Time For Spring Brake

30 October 2020
Time For Spring Brake Image

Spring is a great time for important brake maintenance after heavy road use during winter months. It is recommended that drum and disk brake maintenance is completed at least every 12 weeks (3 months). Here are some of TRT’s brake maintenance tips to help ensure your truck & trailer braking system performs at its best, so you remain safe on the road and are able to avoid costly repairs.


1. Check Brake Linings & Hoses

Brake linings are usually the first part of the brake that needs replacement. Linings must not be loose or soaked with oil or grease and should be replaced if wearing thin below 5mm. Monitor air hoses connected to the brake system, check attachments and for any wear issues and replace any attachment and damaged hoses.

2. Air Pressure Levels

Correct vehicle air pressure ensures proper brake use. If your psi is too low, it’s a good indicator to check or service your brakes. Tyre pressure should run between 90 psi and 110 psi for most applications unless you are running on off-road surfaces, where lower psi prevents damage and tyre wear.

If you are travelling off-road to on-road e.g. logging, stock truck, agricultural spreaders and tippers, then TRT’s Traction Air CTI system will help adjust tyre pressure and help maintain a good braking system.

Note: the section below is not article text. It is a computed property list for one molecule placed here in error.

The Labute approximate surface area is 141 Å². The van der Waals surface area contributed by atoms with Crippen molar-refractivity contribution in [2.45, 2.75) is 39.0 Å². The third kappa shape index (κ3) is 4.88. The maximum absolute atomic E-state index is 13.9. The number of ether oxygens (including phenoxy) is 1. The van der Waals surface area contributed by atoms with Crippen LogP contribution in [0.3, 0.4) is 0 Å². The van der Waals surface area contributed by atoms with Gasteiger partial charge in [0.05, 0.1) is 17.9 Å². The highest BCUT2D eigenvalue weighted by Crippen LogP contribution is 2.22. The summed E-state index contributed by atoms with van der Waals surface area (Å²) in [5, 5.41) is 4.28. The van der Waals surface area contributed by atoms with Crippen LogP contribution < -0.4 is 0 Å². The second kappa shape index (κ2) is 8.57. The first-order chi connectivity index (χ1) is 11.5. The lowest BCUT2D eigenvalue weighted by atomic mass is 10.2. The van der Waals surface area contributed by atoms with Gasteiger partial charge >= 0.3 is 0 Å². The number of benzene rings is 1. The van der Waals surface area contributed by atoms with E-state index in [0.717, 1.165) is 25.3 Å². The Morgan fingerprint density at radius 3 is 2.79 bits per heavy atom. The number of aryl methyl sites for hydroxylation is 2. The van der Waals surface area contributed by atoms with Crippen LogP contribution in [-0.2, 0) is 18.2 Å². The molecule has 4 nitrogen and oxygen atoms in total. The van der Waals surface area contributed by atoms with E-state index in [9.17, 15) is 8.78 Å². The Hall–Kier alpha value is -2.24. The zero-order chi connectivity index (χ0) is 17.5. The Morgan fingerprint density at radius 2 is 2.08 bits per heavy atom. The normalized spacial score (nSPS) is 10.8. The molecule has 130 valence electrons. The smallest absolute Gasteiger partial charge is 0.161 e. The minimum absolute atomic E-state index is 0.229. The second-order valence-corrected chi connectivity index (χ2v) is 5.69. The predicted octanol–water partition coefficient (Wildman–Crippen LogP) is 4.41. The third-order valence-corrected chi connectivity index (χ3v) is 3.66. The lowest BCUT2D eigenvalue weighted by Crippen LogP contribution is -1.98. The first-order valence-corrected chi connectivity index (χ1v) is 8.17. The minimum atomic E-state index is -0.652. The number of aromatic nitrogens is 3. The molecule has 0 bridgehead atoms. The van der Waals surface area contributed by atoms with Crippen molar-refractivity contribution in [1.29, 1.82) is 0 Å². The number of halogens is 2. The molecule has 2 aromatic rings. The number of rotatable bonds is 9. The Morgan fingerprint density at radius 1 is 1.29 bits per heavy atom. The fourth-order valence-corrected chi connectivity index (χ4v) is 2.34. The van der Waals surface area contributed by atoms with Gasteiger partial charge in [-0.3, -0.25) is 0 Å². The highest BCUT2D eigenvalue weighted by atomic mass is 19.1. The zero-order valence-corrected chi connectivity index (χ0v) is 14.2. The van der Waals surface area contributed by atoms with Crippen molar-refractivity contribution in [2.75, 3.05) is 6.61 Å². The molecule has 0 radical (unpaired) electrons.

3. Replace Bearings

Worn bearings will increase your trucks required stopping distance putting you and other road users at risk. Early detection of wheel-end problems can save your truck or trailer from unnecessary downtime and costly emergency roadside repairs. Look out for:

  • uneven tyre wear,
  • wheel vibrations or noise,
  • pulling to the side under brake,
  • wheel seal leakage,
  • lock-up or skidding,
  • increased stopping distance 
  • decreased braking power.

4. Slack Adjusters and S Cams

Proper lubrication makes a world of the difference for the lifespan of your slack adjusters and S-cams. This keeps truck brakes in alignment and supports both automatic or manual slack adjusted brakes. Proper greasing of automatic and manual slack adjusters ensures brakes don’t seize or lead to brake failures.

5. Wheels & Brake Chambers

Examine all exposed areas frequently. Clean wheels and look for cracks, corrosion, wear, or other damage. Please note that cracks are often caused by overloading. Visually inspect air chambers for damage, brake chambers should be replaced in pairs to keep good brake balance on the axle. Never mix and match long stroke and standard chambers, and make sure to check the torque on mounting bolts.

6. Brake Pad Consistency

The best practice is to replace all of the necessary brake parts at the same time when you schedule your maintenance. This ensures the braking system will be optimal for the longest period. If replacing brake pads, also replace other related parts like brake drums, which can wear and crack due to heat use, along with heavy-duty hardware kits, which include bushes, pins, and springs.

Please note that you can get brake pad sensors for your cab, warning drivers and maintenance teams when pads require replacement.



For any questions about truck and trailer braking systems and components please contact the Transport Parts teams at TRT.